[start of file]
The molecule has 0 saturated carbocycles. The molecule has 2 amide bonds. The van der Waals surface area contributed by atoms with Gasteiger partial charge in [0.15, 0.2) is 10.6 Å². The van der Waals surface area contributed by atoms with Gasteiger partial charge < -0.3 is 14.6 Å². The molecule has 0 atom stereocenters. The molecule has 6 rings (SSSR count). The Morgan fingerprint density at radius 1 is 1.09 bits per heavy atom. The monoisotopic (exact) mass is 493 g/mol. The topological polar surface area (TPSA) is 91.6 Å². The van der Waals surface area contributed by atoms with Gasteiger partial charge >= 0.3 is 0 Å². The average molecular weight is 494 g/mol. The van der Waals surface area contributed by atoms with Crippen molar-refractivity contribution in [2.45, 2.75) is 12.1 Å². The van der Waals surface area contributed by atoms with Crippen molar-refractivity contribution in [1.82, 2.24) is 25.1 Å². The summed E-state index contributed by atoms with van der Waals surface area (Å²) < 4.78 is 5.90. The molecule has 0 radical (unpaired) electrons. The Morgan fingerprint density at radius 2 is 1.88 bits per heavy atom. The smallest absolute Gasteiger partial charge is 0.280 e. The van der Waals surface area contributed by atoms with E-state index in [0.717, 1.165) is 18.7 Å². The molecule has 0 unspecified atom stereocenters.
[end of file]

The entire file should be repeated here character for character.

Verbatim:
The molecule has 0 saturated carbocycles. The molecule has 2 amide bonds. The van der Waals surface area contributed by atoms with Gasteiger partial charge in [0.15, 0.2) is 10.6 Å². The van der Waals surface area contributed by atoms with Gasteiger partial charge < -0.3 is 14.6 Å². The molecule has 0 atom stereocenters. The molecule has 6 rings (SSSR count). The Morgan fingerprint density at radius 1 is 1.09 bits per heavy atom. The monoisotopic (exact) mass is 493 g/mol. The topological polar surface area (TPSA) is 91.6 Å². The van der Waals surface area contributed by atoms with Gasteiger partial charge >= 0.3 is 0 Å². The average molecular weight is 494 g/mol. The van der Waals surface area contributed by atoms with Crippen molar-refractivity contribution in [2.45, 2.75) is 12.1 Å². The van der Waals surface area contributed by atoms with Crippen molar-refractivity contribution in [1.82, 2.24) is 25.1 Å². The summed E-state index contributed by atoms with van der Waals surface area (Å²) < 4.78 is 5.90. The molecule has 0 radical (unpaired) electrons. The Morgan fingerprint density at radius 2 is 1.88 bits per heavy atom. The smallest absolute Gasteiger partial charge is 0.280 e. The van der Waals surface area contributed by atoms with E-state index in [0.717, 1.165) is 18.7 Å². The molecule has 0 unspecified atom stereocenters.